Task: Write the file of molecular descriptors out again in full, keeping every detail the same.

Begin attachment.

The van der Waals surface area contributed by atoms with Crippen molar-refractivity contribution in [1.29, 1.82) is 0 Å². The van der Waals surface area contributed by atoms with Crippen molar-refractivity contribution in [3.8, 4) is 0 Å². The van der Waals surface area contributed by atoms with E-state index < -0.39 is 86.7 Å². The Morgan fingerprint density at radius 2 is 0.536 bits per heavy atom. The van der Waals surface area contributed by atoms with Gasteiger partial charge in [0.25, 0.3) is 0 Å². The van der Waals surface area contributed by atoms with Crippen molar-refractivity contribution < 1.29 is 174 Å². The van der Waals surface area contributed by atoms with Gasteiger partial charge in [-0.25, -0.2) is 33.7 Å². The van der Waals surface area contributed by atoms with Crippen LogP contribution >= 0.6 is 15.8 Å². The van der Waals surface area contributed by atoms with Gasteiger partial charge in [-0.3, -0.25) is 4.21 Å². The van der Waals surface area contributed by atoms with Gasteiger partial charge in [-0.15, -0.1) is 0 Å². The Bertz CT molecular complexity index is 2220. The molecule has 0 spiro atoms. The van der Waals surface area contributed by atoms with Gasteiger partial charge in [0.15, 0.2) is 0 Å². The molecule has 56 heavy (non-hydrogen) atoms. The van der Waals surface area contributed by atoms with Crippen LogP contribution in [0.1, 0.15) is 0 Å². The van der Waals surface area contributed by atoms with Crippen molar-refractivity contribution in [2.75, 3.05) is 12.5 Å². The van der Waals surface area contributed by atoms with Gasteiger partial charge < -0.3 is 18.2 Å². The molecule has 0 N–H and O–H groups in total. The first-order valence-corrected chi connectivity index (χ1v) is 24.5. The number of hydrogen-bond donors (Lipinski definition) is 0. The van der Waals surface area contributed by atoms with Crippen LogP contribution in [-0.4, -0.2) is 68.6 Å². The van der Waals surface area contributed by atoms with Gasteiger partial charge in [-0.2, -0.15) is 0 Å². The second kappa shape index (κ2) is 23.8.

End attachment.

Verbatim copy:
The van der Waals surface area contributed by atoms with Crippen molar-refractivity contribution in [1.29, 1.82) is 0 Å². The van der Waals surface area contributed by atoms with Crippen molar-refractivity contribution in [3.8, 4) is 0 Å². The van der Waals surface area contributed by atoms with E-state index < -0.39 is 86.7 Å². The Morgan fingerprint density at radius 2 is 0.536 bits per heavy atom. The van der Waals surface area contributed by atoms with Gasteiger partial charge in [0.25, 0.3) is 0 Å². The van der Waals surface area contributed by atoms with Crippen molar-refractivity contribution < 1.29 is 174 Å². The van der Waals surface area contributed by atoms with Gasteiger partial charge in [-0.25, -0.2) is 33.7 Å². The van der Waals surface area contributed by atoms with Crippen LogP contribution >= 0.6 is 15.8 Å². The van der Waals surface area contributed by atoms with Gasteiger partial charge in [-0.3, -0.25) is 4.21 Å². The van der Waals surface area contributed by atoms with Gasteiger partial charge in [-0.15, -0.1) is 0 Å². The Bertz CT molecular complexity index is 2220. The molecule has 0 spiro atoms. The van der Waals surface area contributed by atoms with Gasteiger partial charge in [0.15, 0.2) is 0 Å². The molecule has 56 heavy (non-hydrogen) atoms. The van der Waals surface area contributed by atoms with Crippen LogP contribution in [0.1, 0.15) is 0 Å². The van der Waals surface area contributed by atoms with Crippen molar-refractivity contribution in [2.75, 3.05) is 12.5 Å². The van der Waals surface area contributed by atoms with Gasteiger partial charge < -0.3 is 18.2 Å². The molecule has 0 N–H and O–H groups in total. The first-order valence-corrected chi connectivity index (χ1v) is 24.5. The number of hydrogen-bond donors (Lipinski definition) is 0. The van der Waals surface area contributed by atoms with Crippen LogP contribution in [-0.4, -0.2) is 68.6 Å². The van der Waals surface area contributed by atoms with Gasteiger partial charge in [-0.2, -0.15) is 0 Å². The second kappa shape index (κ2) is 23.8.